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  1. #1
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    Oxford Professor: "Belief in God is Delusional"

    I think I have to agree...

    http://www.nytimes.com/2006/10/22/bo...76b237&ei=5070

    Richard Dawkins, who holds the interesting title of “Charles Simonyi professor of the public understanding of science” at Oxford University, is a master of scientific exposition and synthesis. When it comes to his own specialty, evolutionary biology, there is none better. But the purpose of this book, his latest of many, is not to explain science. It is rather, as he tells us, “to raise consciousness,” which is quite another thing.

    The nub of Dawkins’s consciousness-raising message is that to be an atheist is a “brave and splendid” aspiration. Belief in God is not only a delusion, he argues, but a “pernicious” one. On a scale of 1 to 7, where 1 is certitude that God exists and 7 is certitude that God does not exist, Dawkins rates himself a 6: “I cannot know for certain but I think God is very improbable, and I live my life on the assumption that he is not there.”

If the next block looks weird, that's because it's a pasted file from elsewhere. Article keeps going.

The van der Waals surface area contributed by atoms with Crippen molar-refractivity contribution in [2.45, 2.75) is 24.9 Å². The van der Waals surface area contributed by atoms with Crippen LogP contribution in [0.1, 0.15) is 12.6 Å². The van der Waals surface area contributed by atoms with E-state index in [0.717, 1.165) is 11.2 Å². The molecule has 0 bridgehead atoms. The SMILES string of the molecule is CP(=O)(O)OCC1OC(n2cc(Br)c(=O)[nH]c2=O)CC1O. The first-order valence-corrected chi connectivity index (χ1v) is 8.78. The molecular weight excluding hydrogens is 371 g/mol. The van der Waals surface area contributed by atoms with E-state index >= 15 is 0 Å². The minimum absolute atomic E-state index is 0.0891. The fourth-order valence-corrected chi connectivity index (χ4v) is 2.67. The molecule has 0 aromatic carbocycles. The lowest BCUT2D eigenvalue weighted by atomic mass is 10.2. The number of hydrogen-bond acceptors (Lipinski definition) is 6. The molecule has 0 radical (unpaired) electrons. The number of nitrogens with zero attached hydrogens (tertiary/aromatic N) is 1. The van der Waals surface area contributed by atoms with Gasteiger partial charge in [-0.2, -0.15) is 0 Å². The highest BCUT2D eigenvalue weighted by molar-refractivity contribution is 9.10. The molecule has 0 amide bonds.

Dawkins’s case against religion follows an outline that goes back to Bertrand Russell’s classic 1927 essay “Why I Am Not a Christian.” First, discredit the traditional reasons for supposing that God exists. (“God” is here taken to denote the Judeo-Christian deity, presumed to be eternal, all-powerful, all-good and the creator of the world.) Second, produce an argument or two supporting the contrary hypothesis, that God does not exist. Third, cast doubt on the transcendent origins of religion by showing that it has a purely natural explanation. Finally, show that we can have happy and meaningful lives without worshiping a deity, and that religion, far from being a necessary prop for morality, actually produces more evil than good. The first three steps are meant to undermine the truth of religion; the last goes to its pragmatic value.